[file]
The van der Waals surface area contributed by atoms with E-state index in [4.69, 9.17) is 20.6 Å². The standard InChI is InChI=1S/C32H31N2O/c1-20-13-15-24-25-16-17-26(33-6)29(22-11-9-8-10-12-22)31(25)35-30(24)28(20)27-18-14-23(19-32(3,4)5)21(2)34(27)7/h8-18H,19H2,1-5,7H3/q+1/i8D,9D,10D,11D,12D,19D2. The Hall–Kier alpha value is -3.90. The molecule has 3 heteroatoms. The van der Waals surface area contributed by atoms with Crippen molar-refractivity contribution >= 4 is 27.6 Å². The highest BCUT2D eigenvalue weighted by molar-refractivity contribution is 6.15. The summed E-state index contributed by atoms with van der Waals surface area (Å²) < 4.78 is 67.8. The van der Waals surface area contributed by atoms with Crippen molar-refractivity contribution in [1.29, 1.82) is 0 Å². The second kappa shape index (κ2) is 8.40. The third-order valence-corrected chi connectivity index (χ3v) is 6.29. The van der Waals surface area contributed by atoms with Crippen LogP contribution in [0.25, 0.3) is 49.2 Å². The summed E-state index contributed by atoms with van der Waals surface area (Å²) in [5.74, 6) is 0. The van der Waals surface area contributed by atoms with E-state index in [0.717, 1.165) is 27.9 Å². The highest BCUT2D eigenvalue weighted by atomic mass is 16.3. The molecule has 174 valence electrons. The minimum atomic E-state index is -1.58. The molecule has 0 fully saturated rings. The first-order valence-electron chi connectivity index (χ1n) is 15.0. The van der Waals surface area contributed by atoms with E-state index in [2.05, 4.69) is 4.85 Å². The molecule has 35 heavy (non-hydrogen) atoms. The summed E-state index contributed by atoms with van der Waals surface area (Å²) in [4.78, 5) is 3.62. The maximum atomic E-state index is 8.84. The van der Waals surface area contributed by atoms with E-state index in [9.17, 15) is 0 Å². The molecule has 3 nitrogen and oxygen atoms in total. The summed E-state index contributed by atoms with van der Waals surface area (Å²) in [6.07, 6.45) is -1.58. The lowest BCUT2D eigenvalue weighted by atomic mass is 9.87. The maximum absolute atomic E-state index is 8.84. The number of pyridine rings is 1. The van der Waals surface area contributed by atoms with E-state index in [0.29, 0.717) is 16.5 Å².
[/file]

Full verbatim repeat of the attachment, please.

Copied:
The van der Waals surface area contributed by atoms with E-state index in [4.69, 9.17) is 20.6 Å². The standard InChI is InChI=1S/C32H31N2O/c1-20-13-15-24-25-16-17-26(33-6)29(22-11-9-8-10-12-22)31(25)35-30(24)28(20)27-18-14-23(19-32(3,4)5)21(2)34(27)7/h8-18H,19H2,1-5,7H3/q+1/i8D,9D,10D,11D,12D,19D2. The Hall–Kier alpha value is -3.90. The molecule has 3 heteroatoms. The van der Waals surface area contributed by atoms with Crippen molar-refractivity contribution >= 4 is 27.6 Å². The highest BCUT2D eigenvalue weighted by molar-refractivity contribution is 6.15. The summed E-state index contributed by atoms with van der Waals surface area (Å²) < 4.78 is 67.8. The van der Waals surface area contributed by atoms with Crippen molar-refractivity contribution in [1.29, 1.82) is 0 Å². The second kappa shape index (κ2) is 8.40. The third-order valence-corrected chi connectivity index (χ3v) is 6.29. The van der Waals surface area contributed by atoms with Crippen LogP contribution in [0.25, 0.3) is 49.2 Å². The summed E-state index contributed by atoms with van der Waals surface area (Å²) in [5.74, 6) is 0. The van der Waals surface area contributed by atoms with E-state index in [0.717, 1.165) is 27.9 Å². The highest BCUT2D eigenvalue weighted by atomic mass is 16.3. The molecule has 174 valence electrons. The minimum atomic E-state index is -1.58. The molecule has 0 fully saturated rings. The first-order valence-electron chi connectivity index (χ1n) is 15.0. The van der Waals surface area contributed by atoms with E-state index in [2.05, 4.69) is 4.85 Å². The molecule has 35 heavy (non-hydrogen) atoms. The summed E-state index contributed by atoms with van der Waals surface area (Å²) in [4.78, 5) is 3.62. The maximum atomic E-state index is 8.84. The van der Waals surface area contributed by atoms with E-state index in [9.17, 15) is 0 Å². The molecule has 3 nitrogen and oxygen atoms in total. The summed E-state index contributed by atoms with van der Waals surface area (Å²) in [6.07, 6.45) is -1.58. The lowest BCUT2D eigenvalue weighted by atomic mass is 9.87. The maximum absolute atomic E-state index is 8.84. The number of pyridine rings is 1. The van der Waals surface area contributed by atoms with E-state index in [0.29, 0.717) is 16.5 Å².